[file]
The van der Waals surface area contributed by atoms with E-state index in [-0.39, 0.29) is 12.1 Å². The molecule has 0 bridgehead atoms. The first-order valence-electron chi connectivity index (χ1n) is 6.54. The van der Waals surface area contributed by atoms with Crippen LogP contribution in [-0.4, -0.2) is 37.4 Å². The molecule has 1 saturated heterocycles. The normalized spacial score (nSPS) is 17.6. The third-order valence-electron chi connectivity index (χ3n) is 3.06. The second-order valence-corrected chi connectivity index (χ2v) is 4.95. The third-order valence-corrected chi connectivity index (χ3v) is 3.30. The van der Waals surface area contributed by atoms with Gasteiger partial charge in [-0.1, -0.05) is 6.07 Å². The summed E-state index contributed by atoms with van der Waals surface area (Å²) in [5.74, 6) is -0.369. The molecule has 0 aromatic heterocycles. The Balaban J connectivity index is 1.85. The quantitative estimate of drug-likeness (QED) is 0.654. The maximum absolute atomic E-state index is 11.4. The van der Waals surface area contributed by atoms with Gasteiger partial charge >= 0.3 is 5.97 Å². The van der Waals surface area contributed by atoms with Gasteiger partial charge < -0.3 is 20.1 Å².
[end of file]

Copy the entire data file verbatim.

The van der Waals surface area contributed by atoms with E-state index in [-0.39, 0.29) is 12.1 Å². The molecule has 0 bridgehead atoms. The first-order valence-electron chi connectivity index (χ1n) is 6.54. The van der Waals surface area contributed by atoms with Crippen LogP contribution in [-0.4, -0.2) is 37.4 Å². The molecule has 1 saturated heterocycles. The normalized spacial score (nSPS) is 17.6. The third-order valence-electron chi connectivity index (χ3n) is 3.06. The second-order valence-corrected chi connectivity index (χ2v) is 4.95. The third-order valence-corrected chi connectivity index (χ3v) is 3.30. The van der Waals surface area contributed by atoms with Gasteiger partial charge in [-0.1, -0.05) is 6.07 Å². The summed E-state index contributed by atoms with van der Waals surface area (Å²) in [5.74, 6) is -0.369. The molecule has 0 aromatic heterocycles. The Balaban J connectivity index is 1.85. The quantitative estimate of drug-likeness (QED) is 0.654. The maximum absolute atomic E-state index is 11.4. The van der Waals surface area contributed by atoms with Gasteiger partial charge >= 0.3 is 5.97 Å². The van der Waals surface area contributed by atoms with Gasteiger partial charge < -0.3 is 20.1 Å².